116 3rd St SE
Cedar Rapids, Iowa 52401
Home / Sports / Iowa State Cyclones / Iowa State Basketball
Big 12 title shot for Joens, Iowa State
Senior reaches 3,000 points as Cyclones upset No. 14 Oklahoma in Big 12 semifinals
KANSAS CITY, Mo. — Call her humble, deferential or a combination of the two, but one thing is clear.
Iowa State’s Ashley Joens takes accolades and crowning achievements fully in stride — and rarely mentions herself in the process, even when gently coaxed to do so.
She’s not flippant, nor dismissive. It’s just that everything she does on the court can be traced back to a lone backyard hoop and wistful childhood dreams.
“It all goes back to when I was growing up in the backyard,” said Joens, who became the 14th player in NCAA women’s basketball history to score 3,000 points in Saturday’s 82-72 Big 12 tournament semifinal win over No. 14 Oklahoma. “You’re back there shooting, not really thinking about what you’re gonna do eventually. Obviously there was always the dream of playing college basketball, but to be able to do it here at Iowa State and to be able to do it this successfully has been a huge blessing.”
The Cyclones (21-9) play top-seeded and 15th-ranked Texas (25-8) in Sunday’s 1 p.m. championship game that will be broadcast on ESPN2.
Joens led all scorers with 22 points and broke the 3,000-point barrier with her first basket in the second half. She now has 3,009 points — or nine fewer than the great Cheryl Miller. Fittingly, Joens is the only two-time winner of the Cheryl Miller Award, which is bequeathed annually to the nation’s best small forward.
“Ash is a very hard worker,” said Cyclone teammate Nyamer Diew, who scored 19 points and went 4 of 6 from the 3-point line. “We see it day in and day out, so she’s definitely deserving of this, so congrats, Ash.”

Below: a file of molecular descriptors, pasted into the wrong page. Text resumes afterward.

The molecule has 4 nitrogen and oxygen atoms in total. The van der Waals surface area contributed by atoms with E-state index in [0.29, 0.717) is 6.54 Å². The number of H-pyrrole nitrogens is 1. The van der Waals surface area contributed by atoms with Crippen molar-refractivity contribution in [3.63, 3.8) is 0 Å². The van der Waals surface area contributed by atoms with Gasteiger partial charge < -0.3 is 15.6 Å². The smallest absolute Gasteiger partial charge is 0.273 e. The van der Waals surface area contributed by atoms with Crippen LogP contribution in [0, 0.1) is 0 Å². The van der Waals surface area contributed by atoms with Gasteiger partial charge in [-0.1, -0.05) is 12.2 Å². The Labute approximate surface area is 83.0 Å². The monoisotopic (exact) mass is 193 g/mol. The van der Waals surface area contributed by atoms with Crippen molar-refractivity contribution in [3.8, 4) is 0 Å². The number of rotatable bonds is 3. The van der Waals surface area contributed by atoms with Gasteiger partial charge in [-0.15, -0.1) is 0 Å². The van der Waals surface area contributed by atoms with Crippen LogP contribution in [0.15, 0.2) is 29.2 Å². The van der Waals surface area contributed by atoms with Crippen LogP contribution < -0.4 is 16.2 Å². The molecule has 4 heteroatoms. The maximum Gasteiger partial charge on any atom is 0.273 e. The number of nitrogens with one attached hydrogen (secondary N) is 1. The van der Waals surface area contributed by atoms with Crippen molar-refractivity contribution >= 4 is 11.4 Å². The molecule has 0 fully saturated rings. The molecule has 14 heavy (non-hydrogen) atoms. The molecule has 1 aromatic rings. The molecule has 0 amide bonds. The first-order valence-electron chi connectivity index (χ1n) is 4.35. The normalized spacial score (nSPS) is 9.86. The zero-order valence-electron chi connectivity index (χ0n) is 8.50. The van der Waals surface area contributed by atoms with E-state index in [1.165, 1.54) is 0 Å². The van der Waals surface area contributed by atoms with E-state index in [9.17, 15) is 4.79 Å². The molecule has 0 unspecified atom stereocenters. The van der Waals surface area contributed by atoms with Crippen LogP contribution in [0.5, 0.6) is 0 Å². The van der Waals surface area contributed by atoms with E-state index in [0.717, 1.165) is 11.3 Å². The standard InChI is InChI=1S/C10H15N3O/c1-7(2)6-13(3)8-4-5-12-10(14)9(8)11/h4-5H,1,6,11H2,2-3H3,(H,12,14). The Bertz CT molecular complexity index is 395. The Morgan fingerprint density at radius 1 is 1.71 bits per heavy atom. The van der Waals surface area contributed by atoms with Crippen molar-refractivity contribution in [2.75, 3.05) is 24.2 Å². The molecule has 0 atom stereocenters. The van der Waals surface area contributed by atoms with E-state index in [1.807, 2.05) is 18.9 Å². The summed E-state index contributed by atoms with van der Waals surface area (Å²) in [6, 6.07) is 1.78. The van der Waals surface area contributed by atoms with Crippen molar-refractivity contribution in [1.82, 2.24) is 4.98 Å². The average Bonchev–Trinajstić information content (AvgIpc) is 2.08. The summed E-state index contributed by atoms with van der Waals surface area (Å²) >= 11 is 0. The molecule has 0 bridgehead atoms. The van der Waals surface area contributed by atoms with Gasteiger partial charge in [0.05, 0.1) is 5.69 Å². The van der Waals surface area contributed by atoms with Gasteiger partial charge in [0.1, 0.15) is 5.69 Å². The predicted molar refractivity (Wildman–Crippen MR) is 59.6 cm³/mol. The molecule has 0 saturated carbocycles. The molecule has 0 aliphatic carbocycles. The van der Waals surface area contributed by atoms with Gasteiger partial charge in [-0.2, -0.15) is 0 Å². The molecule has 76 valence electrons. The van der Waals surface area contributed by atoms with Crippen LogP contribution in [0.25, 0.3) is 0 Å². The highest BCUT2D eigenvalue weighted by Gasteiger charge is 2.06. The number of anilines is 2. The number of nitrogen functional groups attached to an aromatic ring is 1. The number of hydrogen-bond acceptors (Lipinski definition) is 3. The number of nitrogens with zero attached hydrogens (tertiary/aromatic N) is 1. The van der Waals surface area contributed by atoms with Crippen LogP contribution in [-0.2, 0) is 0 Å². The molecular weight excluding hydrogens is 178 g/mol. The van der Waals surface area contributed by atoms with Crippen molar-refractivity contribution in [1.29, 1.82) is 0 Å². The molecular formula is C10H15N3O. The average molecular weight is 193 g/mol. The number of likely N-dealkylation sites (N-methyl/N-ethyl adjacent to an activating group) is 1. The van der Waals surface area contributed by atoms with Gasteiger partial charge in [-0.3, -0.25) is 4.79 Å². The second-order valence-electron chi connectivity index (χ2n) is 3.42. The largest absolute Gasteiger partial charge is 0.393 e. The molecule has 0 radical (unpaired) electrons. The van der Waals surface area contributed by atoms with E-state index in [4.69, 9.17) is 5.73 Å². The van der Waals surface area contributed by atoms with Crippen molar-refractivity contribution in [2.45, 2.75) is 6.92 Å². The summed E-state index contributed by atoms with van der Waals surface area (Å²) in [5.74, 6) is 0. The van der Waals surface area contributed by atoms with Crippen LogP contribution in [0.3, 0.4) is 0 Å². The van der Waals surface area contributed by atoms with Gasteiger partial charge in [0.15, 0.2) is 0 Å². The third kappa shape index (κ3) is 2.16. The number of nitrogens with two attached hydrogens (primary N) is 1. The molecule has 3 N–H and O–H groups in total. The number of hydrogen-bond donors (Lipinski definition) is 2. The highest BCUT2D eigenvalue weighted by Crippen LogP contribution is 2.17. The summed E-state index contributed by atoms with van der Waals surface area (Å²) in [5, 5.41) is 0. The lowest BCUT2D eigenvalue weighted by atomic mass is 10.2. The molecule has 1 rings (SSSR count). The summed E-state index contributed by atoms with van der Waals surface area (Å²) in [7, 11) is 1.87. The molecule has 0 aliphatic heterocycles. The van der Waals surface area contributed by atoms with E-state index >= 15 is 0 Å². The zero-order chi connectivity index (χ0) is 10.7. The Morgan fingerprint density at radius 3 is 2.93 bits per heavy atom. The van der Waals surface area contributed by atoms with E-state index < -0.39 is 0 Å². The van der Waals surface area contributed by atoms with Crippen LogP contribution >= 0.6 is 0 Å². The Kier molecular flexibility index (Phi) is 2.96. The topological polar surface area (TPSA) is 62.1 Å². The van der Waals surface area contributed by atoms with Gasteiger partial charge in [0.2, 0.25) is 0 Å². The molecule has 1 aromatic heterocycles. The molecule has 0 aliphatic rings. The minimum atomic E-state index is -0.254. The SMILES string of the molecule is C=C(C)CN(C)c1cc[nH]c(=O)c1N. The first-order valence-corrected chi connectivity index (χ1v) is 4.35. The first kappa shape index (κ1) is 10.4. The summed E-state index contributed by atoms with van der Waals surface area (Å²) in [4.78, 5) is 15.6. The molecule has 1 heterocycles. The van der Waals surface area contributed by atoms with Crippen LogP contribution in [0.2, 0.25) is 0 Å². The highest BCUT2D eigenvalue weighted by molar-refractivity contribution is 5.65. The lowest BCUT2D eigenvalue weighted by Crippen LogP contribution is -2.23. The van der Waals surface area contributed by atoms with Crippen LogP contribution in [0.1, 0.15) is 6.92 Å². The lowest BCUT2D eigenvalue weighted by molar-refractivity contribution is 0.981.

Diew’s second-highest scoring output of her career broke a string of five straight games in which she failed to reach double figures. And speaking of being deferential, she was slated to start in the second half after shining off the bench in the first, but she demurred, insisting that senior Morgan Kane should maintain her starting slot.
“Right before the second half she walked up to me and said, ‘Coach, Mo should start. I’d rather come off the bench if that’s OK with you,’” said ISU head coach Bill Fennelly, whose team seeks its first Big 12 tournament title since 2001. “I’m like, yeah. I was a little stunned and very proud.”
Diew scored 11 of her points in the first half as the Cyclones turned an early eight-point deficit into a 42-39 halftime lead. Lexi Donarski added 20 points on 7-of-11 shooting for ISU, which is in the conference title game for the first time since 2019.
“(Diew) gives us an extra perimeter option because of the way they defend,” Fennelly said. “She hit a couple early and really had one of those games.”
The best kind. The Cyclones led by as many as 17 points in the second half, but needed to fend off a late Oklahoma charge that slashed the lead to six, at 70-64, with 4:24 left. Joens responded with a putback basket and Diew drilled her fourth 3-pointer to give ISU breathing room down the stretch.
“We feel really good right now,” Joens said. “We’re gonna get back to the hotel, get our schedule for tomorrow and just get ready to go.”
With 3,000-plus points in tow.
“You’re on a list of 14 people to ever do something,” Fennelly said. “That’s pretty impressive.”